I am running into an issue that I am sure many iOS developers have experienced before, so I am coming here to get some help. I work at a company where the design specs for the iPhone app I am working on are made in Adobe PhotoShop. I get these design specs and am told to "make it happen".
In an effort to follow the design specs as closely as possible, I often use the DigitalColor Meter utility that is included in OS X. It is a powerful and useful tool that has been very helpful. The problem is that it is capable of displaying different RGB scales.
So for example, if I am looking at an image exported from PS and I am using the generic RGB scale, I could look at a gray value and get 234/234/234. That's fine. I put that into my iOS app using UIColor and I get a color that looks right, but when I look at it using the DigitalColor Meter the value is 228/228/228!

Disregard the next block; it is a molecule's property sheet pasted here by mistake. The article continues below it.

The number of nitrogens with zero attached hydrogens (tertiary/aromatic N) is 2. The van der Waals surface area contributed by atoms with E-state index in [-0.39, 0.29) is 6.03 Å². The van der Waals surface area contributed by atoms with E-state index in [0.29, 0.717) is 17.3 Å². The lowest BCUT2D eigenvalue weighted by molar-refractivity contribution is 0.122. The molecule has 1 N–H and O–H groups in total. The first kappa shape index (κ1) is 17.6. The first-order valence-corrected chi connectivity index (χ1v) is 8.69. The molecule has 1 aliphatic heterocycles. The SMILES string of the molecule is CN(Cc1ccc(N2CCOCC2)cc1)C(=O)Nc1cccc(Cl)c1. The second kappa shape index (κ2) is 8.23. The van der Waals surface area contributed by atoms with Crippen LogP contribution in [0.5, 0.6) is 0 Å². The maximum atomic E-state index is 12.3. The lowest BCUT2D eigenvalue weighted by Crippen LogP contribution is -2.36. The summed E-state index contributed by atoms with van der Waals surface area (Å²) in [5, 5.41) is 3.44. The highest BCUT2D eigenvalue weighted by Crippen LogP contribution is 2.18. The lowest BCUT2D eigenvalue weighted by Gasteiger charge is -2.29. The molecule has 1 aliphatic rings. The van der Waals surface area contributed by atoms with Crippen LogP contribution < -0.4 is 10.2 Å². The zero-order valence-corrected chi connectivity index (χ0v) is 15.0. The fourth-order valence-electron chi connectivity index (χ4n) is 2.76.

How can I get a more consistent workflow? How can I make it so that the value I get from the PNG image from PS and the image that shows up in my simulator and even device are the EXACT same? Is that possible?
I am pretty sure that the different iOS devices out there (iPhones, iPads) have different characteristics in terms of their display color profiles: if you used a different device, you would have got a different result from Digital Color Meter.
In principle, to solve this problem, you should color profile the device display; once you have a color profile of the display, you could use that in Photoshop to get the values that you should specify so that the output on the profile display would match the original color. To create a color profile, you should use a specific tool (colorimeter) and a specific software (there are many on the market).
In practice, since, as I said, each device has its own characteristics, you would need a profile for each one of them and then use a different set of colors for each device. Pretty unmanageable.